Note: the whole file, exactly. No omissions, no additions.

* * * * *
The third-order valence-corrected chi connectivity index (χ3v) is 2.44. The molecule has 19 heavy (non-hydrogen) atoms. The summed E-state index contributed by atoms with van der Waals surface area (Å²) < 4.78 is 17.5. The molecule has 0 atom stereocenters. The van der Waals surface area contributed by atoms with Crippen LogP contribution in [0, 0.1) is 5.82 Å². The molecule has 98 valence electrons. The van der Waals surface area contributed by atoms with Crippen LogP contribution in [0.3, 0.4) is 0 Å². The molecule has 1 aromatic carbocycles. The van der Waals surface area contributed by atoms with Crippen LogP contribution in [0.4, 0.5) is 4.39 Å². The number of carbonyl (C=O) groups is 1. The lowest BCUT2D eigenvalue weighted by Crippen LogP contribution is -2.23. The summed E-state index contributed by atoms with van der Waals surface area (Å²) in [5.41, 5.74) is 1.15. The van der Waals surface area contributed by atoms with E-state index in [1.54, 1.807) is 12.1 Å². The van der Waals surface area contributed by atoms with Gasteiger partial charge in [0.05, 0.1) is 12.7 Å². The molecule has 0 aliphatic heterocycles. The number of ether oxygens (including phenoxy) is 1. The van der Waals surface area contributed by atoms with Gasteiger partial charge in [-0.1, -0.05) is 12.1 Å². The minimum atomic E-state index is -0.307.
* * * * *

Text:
The third-order valence-corrected chi connectivity index (χ3v) is 2.44. The molecule has 19 heavy (non-hydrogen) atoms. The summed E-state index contributed by atoms with van der Waals surface area (Å²) < 4.78 is 17.5. The molecule has 0 atom stereocenters. The van der Waals surface area contributed by atoms with Crippen LogP contribution in [0, 0.1) is 5.82 Å². The molecule has 98 valence electrons. The van der Waals surface area contributed by atoms with Crippen LogP contribution in [0.3, 0.4) is 0 Å². The molecule has 1 aromatic carbocycles. The van der Waals surface area contributed by atoms with Crippen LogP contribution in [0.4, 0.5) is 4.39 Å². The number of carbonyl (C=O) groups is 1. The lowest BCUT2D eigenvalue weighted by Crippen LogP contribution is -2.23. The summed E-state index contributed by atoms with van der Waals surface area (Å²) in [5.41, 5.74) is 1.15. The van der Waals surface area contributed by atoms with E-state index in [1.54, 1.807) is 12.1 Å². The van der Waals surface area contributed by atoms with Gasteiger partial charge in [0.05, 0.1) is 12.7 Å². The molecule has 0 aliphatic heterocycles. The number of ether oxygens (including phenoxy) is 1. The van der Waals surface area contributed by atoms with Gasteiger partial charge in [-0.1, -0.05) is 12.1 Å². The minimum atomic E-state index is -0.307.